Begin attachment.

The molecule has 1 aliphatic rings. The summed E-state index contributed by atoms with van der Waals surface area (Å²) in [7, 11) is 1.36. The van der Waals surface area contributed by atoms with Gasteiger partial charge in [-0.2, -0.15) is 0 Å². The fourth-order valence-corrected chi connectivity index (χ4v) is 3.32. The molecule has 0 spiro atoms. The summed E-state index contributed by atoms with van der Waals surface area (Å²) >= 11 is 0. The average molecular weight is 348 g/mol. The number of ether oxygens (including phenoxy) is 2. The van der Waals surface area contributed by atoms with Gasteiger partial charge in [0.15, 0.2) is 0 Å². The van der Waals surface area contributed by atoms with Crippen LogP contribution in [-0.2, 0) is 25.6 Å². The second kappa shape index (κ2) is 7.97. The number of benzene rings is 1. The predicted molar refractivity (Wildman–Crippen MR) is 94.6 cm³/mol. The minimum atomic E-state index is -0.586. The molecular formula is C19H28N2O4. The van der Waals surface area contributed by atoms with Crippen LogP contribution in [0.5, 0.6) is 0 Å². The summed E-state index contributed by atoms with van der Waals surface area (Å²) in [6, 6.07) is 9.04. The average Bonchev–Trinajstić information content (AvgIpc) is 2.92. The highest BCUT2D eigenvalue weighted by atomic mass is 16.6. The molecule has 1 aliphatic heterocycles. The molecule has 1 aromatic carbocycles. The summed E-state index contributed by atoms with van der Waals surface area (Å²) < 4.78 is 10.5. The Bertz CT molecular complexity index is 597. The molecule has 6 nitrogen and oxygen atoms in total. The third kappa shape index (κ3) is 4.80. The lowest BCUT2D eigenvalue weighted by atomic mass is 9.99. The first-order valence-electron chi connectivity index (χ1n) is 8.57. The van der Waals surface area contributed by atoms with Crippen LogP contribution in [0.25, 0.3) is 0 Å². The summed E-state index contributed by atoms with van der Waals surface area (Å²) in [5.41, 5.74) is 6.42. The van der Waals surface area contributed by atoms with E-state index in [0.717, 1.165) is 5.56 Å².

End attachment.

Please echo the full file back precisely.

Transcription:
The molecule has 1 aliphatic rings. The summed E-state index contributed by atoms with van der Waals surface area (Å²) in [7, 11) is 1.36. The van der Waals surface area contributed by atoms with Gasteiger partial charge in [-0.2, -0.15) is 0 Å². The fourth-order valence-corrected chi connectivity index (χ4v) is 3.32. The molecule has 0 spiro atoms. The summed E-state index contributed by atoms with van der Waals surface area (Å²) >= 11 is 0. The average molecular weight is 348 g/mol. The number of ether oxygens (including phenoxy) is 2. The van der Waals surface area contributed by atoms with Gasteiger partial charge in [0.15, 0.2) is 0 Å². The van der Waals surface area contributed by atoms with Crippen LogP contribution in [-0.2, 0) is 25.6 Å². The second kappa shape index (κ2) is 7.97. The number of benzene rings is 1. The predicted molar refractivity (Wildman–Crippen MR) is 94.6 cm³/mol. The minimum atomic E-state index is -0.586. The molecular formula is C19H28N2O4. The van der Waals surface area contributed by atoms with Crippen LogP contribution in [0.5, 0.6) is 0 Å². The summed E-state index contributed by atoms with van der Waals surface area (Å²) in [6, 6.07) is 9.04. The average Bonchev–Trinajstić information content (AvgIpc) is 2.92. The highest BCUT2D eigenvalue weighted by atomic mass is 16.6. The molecule has 1 aliphatic heterocycles. The molecule has 1 aromatic carbocycles. The summed E-state index contributed by atoms with van der Waals surface area (Å²) < 4.78 is 10.5. The Bertz CT molecular complexity index is 597. The molecule has 6 nitrogen and oxygen atoms in total. The third kappa shape index (κ3) is 4.80. The lowest BCUT2D eigenvalue weighted by atomic mass is 9.99. The first-order valence-electron chi connectivity index (χ1n) is 8.57. The van der Waals surface area contributed by atoms with Crippen LogP contribution in [0.25, 0.3) is 0 Å². The summed E-state index contributed by atoms with van der Waals surface area (Å²) in [5.41, 5.74) is 6.42. The van der Waals surface area contributed by atoms with E-state index in [0.717, 1.165) is 5.56 Å².